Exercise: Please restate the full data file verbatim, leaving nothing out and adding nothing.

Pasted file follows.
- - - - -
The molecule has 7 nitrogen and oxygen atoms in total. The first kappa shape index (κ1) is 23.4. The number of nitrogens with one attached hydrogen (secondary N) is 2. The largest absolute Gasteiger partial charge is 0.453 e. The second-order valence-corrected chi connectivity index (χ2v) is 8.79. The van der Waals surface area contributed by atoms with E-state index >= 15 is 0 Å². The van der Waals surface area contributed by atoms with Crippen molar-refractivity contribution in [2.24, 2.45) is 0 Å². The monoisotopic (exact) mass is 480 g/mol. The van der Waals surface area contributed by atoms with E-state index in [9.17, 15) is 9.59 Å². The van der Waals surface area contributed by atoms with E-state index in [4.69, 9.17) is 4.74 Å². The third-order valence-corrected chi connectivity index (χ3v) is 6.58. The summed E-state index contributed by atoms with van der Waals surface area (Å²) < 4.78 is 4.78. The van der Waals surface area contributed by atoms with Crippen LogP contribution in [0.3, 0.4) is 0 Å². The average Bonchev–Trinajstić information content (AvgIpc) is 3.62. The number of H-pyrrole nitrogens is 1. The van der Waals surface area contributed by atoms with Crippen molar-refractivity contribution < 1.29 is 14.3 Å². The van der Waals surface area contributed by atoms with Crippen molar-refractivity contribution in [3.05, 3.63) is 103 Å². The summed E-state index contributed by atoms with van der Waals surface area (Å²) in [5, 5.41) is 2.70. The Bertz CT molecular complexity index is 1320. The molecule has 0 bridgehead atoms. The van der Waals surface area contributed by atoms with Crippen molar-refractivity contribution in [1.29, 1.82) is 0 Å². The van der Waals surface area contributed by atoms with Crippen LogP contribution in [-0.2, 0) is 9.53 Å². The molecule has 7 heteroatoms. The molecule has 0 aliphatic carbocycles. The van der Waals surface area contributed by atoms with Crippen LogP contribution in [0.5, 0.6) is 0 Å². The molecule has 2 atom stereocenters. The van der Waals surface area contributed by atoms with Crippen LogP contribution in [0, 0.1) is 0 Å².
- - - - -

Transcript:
The molecule has 7 nitrogen and oxygen atoms in total. The first kappa shape index (κ1) is 23.4. The number of nitrogens with one attached hydrogen (secondary N) is 2. The largest absolute Gasteiger partial charge is 0.453 e. The second-order valence-corrected chi connectivity index (χ2v) is 8.79. The van der Waals surface area contributed by atoms with E-state index >= 15 is 0 Å². The van der Waals surface area contributed by atoms with Crippen molar-refractivity contribution in [2.24, 2.45) is 0 Å². The monoisotopic (exact) mass is 480 g/mol. The van der Waals surface area contributed by atoms with E-state index in [9.17, 15) is 9.59 Å². The van der Waals surface area contributed by atoms with E-state index in [4.69, 9.17) is 4.74 Å². The third-order valence-corrected chi connectivity index (χ3v) is 6.58. The summed E-state index contributed by atoms with van der Waals surface area (Å²) < 4.78 is 4.78. The van der Waals surface area contributed by atoms with Crippen LogP contribution in [0.3, 0.4) is 0 Å². The average Bonchev–Trinajstić information content (AvgIpc) is 3.62. The number of H-pyrrole nitrogens is 1. The van der Waals surface area contributed by atoms with Crippen molar-refractivity contribution < 1.29 is 14.3 Å². The van der Waals surface area contributed by atoms with Crippen molar-refractivity contribution in [3.05, 3.63) is 103 Å². The summed E-state index contributed by atoms with van der Waals surface area (Å²) in [5, 5.41) is 2.70. The Bertz CT molecular complexity index is 1320. The molecule has 0 bridgehead atoms. The van der Waals surface area contributed by atoms with Crippen molar-refractivity contribution in [1.29, 1.82) is 0 Å². The van der Waals surface area contributed by atoms with Crippen LogP contribution in [-0.2, 0) is 9.53 Å². The molecule has 7 heteroatoms. The molecule has 0 aliphatic carbocycles. The van der Waals surface area contributed by atoms with Crippen LogP contribution in [0.5, 0.6) is 0 Å². The molecule has 2 atom stereocenters. The van der Waals surface area contributed by atoms with Crippen LogP contribution in [0, 0.1) is 0 Å².